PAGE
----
“Our volunteers jumped into action, the town’s highway crews worked feverishly to get our roads open and passable so emergency apparatuses could get in,” Crosier said. “National Grid, I thought, had a superb response to a devastating storm. By noontime, we had secured 100 sleeping bags and 75 cots, our shelters were manned 24 hours a day, and our volunteers gave people a place to eat and sleep where it was warm. We had a backup generator from [the State Emergency Management Organization], and worked closely with the Albany County Sheriff’s Department.”
The volunteers were really put to the test, Crosier said, when on Saturday there was a fire at the home of Bonnie Krasher and Jim Loso on Long Road. The home was completely destroyed.
“We’re going to have a meeting, though I haven’t gotten the final date yet, to talk about how we did with it what we did right and what we did wrong,” Crosier said.
The town’s procurement policy is being reviewed, and was discussed at last week’s meeting.
“One change we recommended making was that any department, excluding the highway department, wanting to make a purchase of more than $350, requires town board approval,” said Crosier. “Our department heads have always come to the board to ask, but we never had it in writing, so we just wanted to firm that up.”
According Town Clerk Pat Favreau, “It will be presented when all the other parts of the policy are updated.”
The town’s officials, appointments, and boards for 2008 include:
Town Board: Kevin Crosier (Supervisor), Joseph Golden, Peter Vance, Wayne Emory, and James Hamilton;
Deputy Supervisor: Joseph Golden;
Director of Emergency Management: Kevin Crosier;
Town Clerk, Marriage Officer, Registrar, and Deputy Tax Collector: Patricia Favreau;
Town Attorney: William J. Conboy II;
Receiver of Taxes: Gerald O’Malley;
Town Justices: Kenneth Bunzey and Albert E. Raymond III;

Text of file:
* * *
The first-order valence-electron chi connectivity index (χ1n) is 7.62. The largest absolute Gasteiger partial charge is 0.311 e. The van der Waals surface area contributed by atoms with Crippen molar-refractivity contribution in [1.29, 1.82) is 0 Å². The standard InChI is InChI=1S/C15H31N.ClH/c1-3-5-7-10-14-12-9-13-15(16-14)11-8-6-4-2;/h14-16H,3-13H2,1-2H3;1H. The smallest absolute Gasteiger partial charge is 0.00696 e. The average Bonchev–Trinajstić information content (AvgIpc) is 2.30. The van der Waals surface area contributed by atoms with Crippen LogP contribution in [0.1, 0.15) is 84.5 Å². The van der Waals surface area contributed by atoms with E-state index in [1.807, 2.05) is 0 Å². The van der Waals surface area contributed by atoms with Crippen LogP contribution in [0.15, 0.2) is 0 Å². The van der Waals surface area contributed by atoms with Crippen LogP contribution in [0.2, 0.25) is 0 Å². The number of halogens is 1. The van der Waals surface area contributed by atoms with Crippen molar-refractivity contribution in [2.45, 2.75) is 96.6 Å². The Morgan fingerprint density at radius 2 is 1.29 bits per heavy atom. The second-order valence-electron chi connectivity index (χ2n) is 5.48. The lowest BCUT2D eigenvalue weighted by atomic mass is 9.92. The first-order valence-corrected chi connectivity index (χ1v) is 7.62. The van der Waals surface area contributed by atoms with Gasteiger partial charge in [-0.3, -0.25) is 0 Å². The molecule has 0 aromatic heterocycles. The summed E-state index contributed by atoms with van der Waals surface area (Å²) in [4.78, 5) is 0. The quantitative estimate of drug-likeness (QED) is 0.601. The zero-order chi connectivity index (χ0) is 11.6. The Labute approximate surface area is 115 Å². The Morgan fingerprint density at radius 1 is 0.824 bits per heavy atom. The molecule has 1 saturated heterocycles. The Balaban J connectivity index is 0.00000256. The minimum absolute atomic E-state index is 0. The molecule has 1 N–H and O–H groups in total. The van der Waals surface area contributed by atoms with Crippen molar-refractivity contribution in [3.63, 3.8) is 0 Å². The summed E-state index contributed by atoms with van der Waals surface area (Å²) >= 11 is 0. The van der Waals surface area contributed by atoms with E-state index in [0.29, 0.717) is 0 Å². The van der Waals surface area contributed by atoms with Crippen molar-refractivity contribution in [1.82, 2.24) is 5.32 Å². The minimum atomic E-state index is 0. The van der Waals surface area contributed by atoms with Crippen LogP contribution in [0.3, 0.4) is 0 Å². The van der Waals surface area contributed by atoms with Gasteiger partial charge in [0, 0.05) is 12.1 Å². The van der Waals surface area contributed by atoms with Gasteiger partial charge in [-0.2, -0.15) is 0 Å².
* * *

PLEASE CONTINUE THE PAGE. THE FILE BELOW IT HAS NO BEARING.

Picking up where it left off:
Building Administrator and Code Enforcement Officer: Peter Schaming;
Zoning Administrator and Code Enforcement Officer: Joseph Whipple;
Dog Control Officer: Cheryl Tefts-Baitsholts;
Chairman of Assessors: Brian Crawford;
Deputy Town Clerk and Deputy Registrar: Anita Clayton;
Deputy Highway Superintendent: Kenneth Weaver;
Bookkeeper: Andrea Cornwell;
Court Clerk and Highway Department Clerk: Patricia Boice;
Town Historian: Ralph Miller;
Assistant Historian: Erin Bradt;
Youth Recreation Director: Pam Porter;
Planning Board: Gerard Chartier (chair), Alan Rockmore, Tim Lippert, Katherine Hill-Brown, and Michael Vincent;
Zoning Board of Appeals: James Fallon (chair), John Carsten, Terry Adams, Werner Knopp, and George Gebe;
Assessment Review Board: Charles Turner (chair), George Christian, Marie Flagler, David Smith, and Emily Wright;
Conservation Board: Terry Schwendeman (chair), Randy Grippin, Kathy Moore, Patricia Rexinger, and Thomas Conklin;
Youth Council: Amy Tubbs (chair), Susan Larrabe, Jennifer Fuller, Alan Zuk, and Philip Place;
Library Trustees: Joan Mullen, Helen Lounsbury, Marsha Descartes, Carolyn Anderson, Marion Burkhardt, Mary Kinnard, and Alberta Wright (emeritus), Joel Willsey;
Official Bank: Citizens Bank; and
Official Newspaper: The Altamont Enterprise.